2016-01-04 22:41:36.297 DEBUG oslo_db.sqlalchemy.engines [req-af32b586-0aab-4846-b097-12604699d5ec None None] MySQL server mode set to STRICT_TRANS_TABLES,STRICT_ALL_TABLES,NO_ZERO_IN_DATE,NO_ZERO_DATE,ERROR_FOR_DIVISION_BY_ZERO,TRADITIONAL,NO_AUTO_CREATE_USER,NO_ENGINE_SUBSTITUTION _check_effective_sql_mode /usr/local/lib/python2.7/dist-packages/oslo_db/sqlalchemy/engines.py:256  

Managing your logs

It is good practice to centralize events(logs) from our systems on a server, this server will collect the logs of our systems, classify them and then store them. So, there are two popular log collectors, Fluentd written in CRuby, used in Kubernetes and maintained by Treasure Data Inc and Logstash, written in JRuby and maintained by elastic.co. They have similar features. Both collectors have their own transport protocol, failure Detection and Fallback. Logstash uses Lumberjack protocol, and is Active-Standby only, in other hand Fluentd uses forward protocol and can be deployed as an Active-Active service (load balancing) or Active-Standby. You can read more about Logstash and Fuentd on their sites.

Whatever your decision is, you will need parse the Openstack logs to manipulate them. Yes, regex strikes back, welcome to the regex hell.


To save you a little time, we want to share the regular expression to parse the Openstack logs that Sentinel.la DevOps team wrote for such purposes:

Source: https://github.com/Sentinel-la/OpenstackRegexLog



Regular expression to parse openstack logs


1.- The following DEBUG log:

2016-01-04 22:41:36.297 DEBUG oslo_db.sqlalchemy.engines [req-af32b586-0aab-4846-b097-12604699d5ec None None] MySQL server mode set to STRICT_TRANS_TABLES,STRICT_ALL_TABLES,NO_ZERO_IN_DATE,NO_ZERO_DATE,ERROR_FOR_DIVISION_BY_ZERO,TRADITIONAL,NO_AUTO_CREATE_USER,NO_ENGINE_SUBSTITUTION _check_effective_sql_mode /usr/local/lib/python2.7/dist-packages/oslo_db/sqlalchemy/engines.py:256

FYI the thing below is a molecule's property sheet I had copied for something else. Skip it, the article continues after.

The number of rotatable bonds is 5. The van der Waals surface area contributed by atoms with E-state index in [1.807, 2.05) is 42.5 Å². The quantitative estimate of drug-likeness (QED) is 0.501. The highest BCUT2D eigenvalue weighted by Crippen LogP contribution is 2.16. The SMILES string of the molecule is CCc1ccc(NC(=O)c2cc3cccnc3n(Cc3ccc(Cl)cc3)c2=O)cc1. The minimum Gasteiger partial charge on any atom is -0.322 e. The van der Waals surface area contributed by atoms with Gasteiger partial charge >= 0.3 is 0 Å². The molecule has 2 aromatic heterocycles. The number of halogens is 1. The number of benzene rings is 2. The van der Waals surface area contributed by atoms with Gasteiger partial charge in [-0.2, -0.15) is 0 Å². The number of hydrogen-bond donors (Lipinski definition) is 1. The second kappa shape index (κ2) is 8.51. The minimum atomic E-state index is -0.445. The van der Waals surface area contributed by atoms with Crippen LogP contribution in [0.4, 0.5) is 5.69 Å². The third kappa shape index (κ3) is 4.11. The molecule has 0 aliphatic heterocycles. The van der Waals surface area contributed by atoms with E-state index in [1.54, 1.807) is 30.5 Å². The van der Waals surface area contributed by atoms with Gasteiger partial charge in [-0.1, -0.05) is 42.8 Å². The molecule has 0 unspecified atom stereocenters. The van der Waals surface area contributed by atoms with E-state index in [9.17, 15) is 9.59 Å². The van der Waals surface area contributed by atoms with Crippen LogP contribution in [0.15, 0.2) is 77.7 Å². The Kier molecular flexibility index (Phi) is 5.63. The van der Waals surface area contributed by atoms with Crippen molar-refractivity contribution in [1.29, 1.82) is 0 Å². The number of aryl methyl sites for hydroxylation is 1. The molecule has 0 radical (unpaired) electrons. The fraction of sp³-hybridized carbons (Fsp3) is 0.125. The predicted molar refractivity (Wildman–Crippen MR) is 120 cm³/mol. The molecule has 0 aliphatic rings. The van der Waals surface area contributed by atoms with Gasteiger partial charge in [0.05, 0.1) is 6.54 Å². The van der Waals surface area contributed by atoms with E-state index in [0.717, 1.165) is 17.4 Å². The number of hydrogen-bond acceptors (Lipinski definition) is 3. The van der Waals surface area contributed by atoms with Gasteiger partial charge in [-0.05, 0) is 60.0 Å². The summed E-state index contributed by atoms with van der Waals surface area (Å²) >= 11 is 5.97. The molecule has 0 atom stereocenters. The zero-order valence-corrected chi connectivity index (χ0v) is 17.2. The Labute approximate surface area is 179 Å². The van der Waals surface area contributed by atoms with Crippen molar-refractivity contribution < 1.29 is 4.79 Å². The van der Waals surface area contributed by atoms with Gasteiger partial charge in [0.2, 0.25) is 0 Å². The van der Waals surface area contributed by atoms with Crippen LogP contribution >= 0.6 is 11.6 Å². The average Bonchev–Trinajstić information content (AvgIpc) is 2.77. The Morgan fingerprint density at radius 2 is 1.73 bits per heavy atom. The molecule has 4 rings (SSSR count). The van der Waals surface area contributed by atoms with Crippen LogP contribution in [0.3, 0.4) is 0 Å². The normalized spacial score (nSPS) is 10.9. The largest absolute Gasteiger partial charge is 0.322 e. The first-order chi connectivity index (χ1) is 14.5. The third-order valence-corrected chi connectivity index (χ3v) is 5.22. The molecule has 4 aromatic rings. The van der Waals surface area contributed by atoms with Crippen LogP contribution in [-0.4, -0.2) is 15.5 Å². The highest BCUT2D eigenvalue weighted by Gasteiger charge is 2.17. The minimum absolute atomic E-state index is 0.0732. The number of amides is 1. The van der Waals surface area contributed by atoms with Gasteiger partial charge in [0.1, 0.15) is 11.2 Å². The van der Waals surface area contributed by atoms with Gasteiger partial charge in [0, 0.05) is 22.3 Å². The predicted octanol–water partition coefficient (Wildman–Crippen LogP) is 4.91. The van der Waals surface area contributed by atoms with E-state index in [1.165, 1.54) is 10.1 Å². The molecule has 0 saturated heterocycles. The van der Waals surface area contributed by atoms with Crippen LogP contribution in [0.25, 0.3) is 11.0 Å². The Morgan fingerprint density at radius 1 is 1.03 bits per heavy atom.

Parsed and stored as json:

"time" : "2016-01-04 22:41:36.297",
"description" : "[req-af32b586-0aab-4846-b097-12604699d5ec None None] MySQL server mode set to STRICT_TRANS_TABLES,STRICT_ALL_TABLES,NO_ZERO_IN_DATE,NO_ZERO_DATE,ERROR_FOR_DIVISION_BY_ZERO,TRADITIONAL,NO_AUTO_CREATE_USER,NO_ENGINE_SUBSTITUTION _check_effective_sql_mode /usr/local/lib/python2.7/dist-packages/oslo_db/sqlalchemy/engines.py:256",
"level" : "DEBUG",
"log_id" : null,
"component" : "oslo_db.sqlalchemy.engines ",

2.- The following WARNING log:

2016-01-04 22:41:35.221 19090 WARNING oslo_config.cfg [-] Option "username" from group "keystone_authtoken" is deprecated. Use option "user-name" from group "keystone_authtoken".

Parsed and stored as json:

"time" : "2016-01-04 22:41:35.221",
"description" : "[-] Option "username" from group "keystone_authtoken" is deprecated. Use option "user-name" from group "keystone_authtoken",
"level" : "WARNING",
"log_id" : 19090,
"component" : "oslo_config.cfg",


As you can see, it is very important understand and manage correctly the log files to run an Openstack environment. How are you managing your Openstack logs?

Share this

All rights reserved© 2017 Sentinelle Labs.  Terms and conditions | Privacy Policy

Click Me